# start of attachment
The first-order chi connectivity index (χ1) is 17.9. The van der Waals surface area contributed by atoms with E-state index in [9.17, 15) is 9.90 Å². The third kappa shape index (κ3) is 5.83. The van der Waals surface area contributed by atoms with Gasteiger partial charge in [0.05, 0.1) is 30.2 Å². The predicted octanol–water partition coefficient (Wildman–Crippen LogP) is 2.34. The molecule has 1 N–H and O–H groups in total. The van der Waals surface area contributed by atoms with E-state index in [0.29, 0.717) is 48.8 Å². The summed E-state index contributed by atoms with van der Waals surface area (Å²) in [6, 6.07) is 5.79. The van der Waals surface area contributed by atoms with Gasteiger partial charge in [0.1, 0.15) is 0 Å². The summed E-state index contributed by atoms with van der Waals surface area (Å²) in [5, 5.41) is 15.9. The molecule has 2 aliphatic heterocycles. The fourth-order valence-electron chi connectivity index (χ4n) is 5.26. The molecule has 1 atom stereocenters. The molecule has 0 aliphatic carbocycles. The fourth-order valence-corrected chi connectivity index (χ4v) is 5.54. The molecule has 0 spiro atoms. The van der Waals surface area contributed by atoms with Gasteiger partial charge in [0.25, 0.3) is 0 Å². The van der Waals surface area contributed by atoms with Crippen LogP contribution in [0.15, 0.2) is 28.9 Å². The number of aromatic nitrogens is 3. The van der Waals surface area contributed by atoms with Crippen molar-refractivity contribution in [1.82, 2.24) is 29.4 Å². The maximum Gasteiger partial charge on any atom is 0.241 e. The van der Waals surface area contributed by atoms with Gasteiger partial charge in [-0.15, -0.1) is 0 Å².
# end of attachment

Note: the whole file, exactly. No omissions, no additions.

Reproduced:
The first-order chi connectivity index (χ1) is 17.9. The van der Waals surface area contributed by atoms with E-state index in [9.17, 15) is 9.90 Å². The third kappa shape index (κ3) is 5.83. The van der Waals surface area contributed by atoms with Gasteiger partial charge in [0.05, 0.1) is 30.2 Å². The predicted octanol–water partition coefficient (Wildman–Crippen LogP) is 2.34. The molecule has 1 N–H and O–H groups in total. The van der Waals surface area contributed by atoms with E-state index in [0.29, 0.717) is 48.8 Å². The summed E-state index contributed by atoms with van der Waals surface area (Å²) in [6, 6.07) is 5.79. The van der Waals surface area contributed by atoms with Gasteiger partial charge in [0.1, 0.15) is 0 Å². The summed E-state index contributed by atoms with van der Waals surface area (Å²) in [5, 5.41) is 15.9. The molecule has 2 aliphatic heterocycles. The fourth-order valence-electron chi connectivity index (χ4n) is 5.26. The molecule has 1 atom stereocenters. The molecule has 0 aliphatic carbocycles. The fourth-order valence-corrected chi connectivity index (χ4v) is 5.54. The molecule has 0 spiro atoms. The van der Waals surface area contributed by atoms with Gasteiger partial charge in [0.25, 0.3) is 0 Å². The van der Waals surface area contributed by atoms with Crippen LogP contribution in [0.15, 0.2) is 28.9 Å². The number of aromatic nitrogens is 3. The van der Waals surface area contributed by atoms with Crippen molar-refractivity contribution in [1.82, 2.24) is 29.4 Å². The maximum Gasteiger partial charge on any atom is 0.241 e. The van der Waals surface area contributed by atoms with Gasteiger partial charge in [-0.15, -0.1) is 0 Å².